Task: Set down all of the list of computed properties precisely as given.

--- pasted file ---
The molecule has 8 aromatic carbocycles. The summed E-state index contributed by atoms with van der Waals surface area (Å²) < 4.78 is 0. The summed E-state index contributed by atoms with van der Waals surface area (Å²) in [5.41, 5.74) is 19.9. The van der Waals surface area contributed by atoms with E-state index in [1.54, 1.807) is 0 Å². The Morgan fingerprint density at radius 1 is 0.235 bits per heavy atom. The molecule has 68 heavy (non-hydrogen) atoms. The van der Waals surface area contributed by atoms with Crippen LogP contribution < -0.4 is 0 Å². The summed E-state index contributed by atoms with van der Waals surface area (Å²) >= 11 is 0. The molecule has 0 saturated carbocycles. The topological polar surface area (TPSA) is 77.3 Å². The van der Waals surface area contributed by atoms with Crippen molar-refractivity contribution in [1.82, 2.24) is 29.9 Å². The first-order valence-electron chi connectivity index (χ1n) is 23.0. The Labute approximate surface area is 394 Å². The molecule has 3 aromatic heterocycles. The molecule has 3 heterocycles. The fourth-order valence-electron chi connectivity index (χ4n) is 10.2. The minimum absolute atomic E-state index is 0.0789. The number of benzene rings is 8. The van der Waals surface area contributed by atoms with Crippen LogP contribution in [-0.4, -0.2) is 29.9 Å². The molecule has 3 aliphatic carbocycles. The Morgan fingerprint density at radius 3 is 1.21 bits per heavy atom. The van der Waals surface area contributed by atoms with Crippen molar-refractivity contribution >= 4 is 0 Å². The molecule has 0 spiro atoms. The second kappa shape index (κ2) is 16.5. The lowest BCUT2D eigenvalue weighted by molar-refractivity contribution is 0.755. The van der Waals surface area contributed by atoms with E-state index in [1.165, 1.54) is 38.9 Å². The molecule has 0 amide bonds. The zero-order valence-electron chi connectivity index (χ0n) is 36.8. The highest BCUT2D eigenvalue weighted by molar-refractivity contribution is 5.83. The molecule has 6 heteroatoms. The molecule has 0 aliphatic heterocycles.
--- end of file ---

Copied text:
The molecule has 8 aromatic carbocycles. The summed E-state index contributed by atoms with van der Waals surface area (Å²) < 4.78 is 0. The summed E-state index contributed by atoms with van der Waals surface area (Å²) in [5.41, 5.74) is 19.9. The van der Waals surface area contributed by atoms with E-state index in [1.54, 1.807) is 0 Å². The Morgan fingerprint density at radius 1 is 0.235 bits per heavy atom. The molecule has 68 heavy (non-hydrogen) atoms. The van der Waals surface area contributed by atoms with Crippen LogP contribution < -0.4 is 0 Å². The summed E-state index contributed by atoms with van der Waals surface area (Å²) >= 11 is 0. The molecule has 0 saturated carbocycles. The topological polar surface area (TPSA) is 77.3 Å². The van der Waals surface area contributed by atoms with Crippen molar-refractivity contribution in [1.82, 2.24) is 29.9 Å². The first-order valence-electron chi connectivity index (χ1n) is 23.0. The Labute approximate surface area is 394 Å². The molecule has 3 aromatic heterocycles. The molecule has 3 heterocycles. The fourth-order valence-electron chi connectivity index (χ4n) is 10.2. The minimum absolute atomic E-state index is 0.0789. The number of benzene rings is 8. The van der Waals surface area contributed by atoms with Crippen LogP contribution in [-0.4, -0.2) is 29.9 Å². The molecule has 3 aliphatic carbocycles. The Morgan fingerprint density at radius 3 is 1.21 bits per heavy atom. The van der Waals surface area contributed by atoms with Crippen molar-refractivity contribution >= 4 is 0 Å². The molecule has 0 spiro atoms. The second kappa shape index (κ2) is 16.5. The lowest BCUT2D eigenvalue weighted by molar-refractivity contribution is 0.755. The van der Waals surface area contributed by atoms with E-state index in [1.165, 1.54) is 38.9 Å². The molecule has 0 amide bonds. The zero-order valence-electron chi connectivity index (χ0n) is 36.8. The highest BCUT2D eigenvalue weighted by molar-refractivity contribution is 5.83. The molecule has 6 heteroatoms. The molecule has 0 aliphatic heterocycles.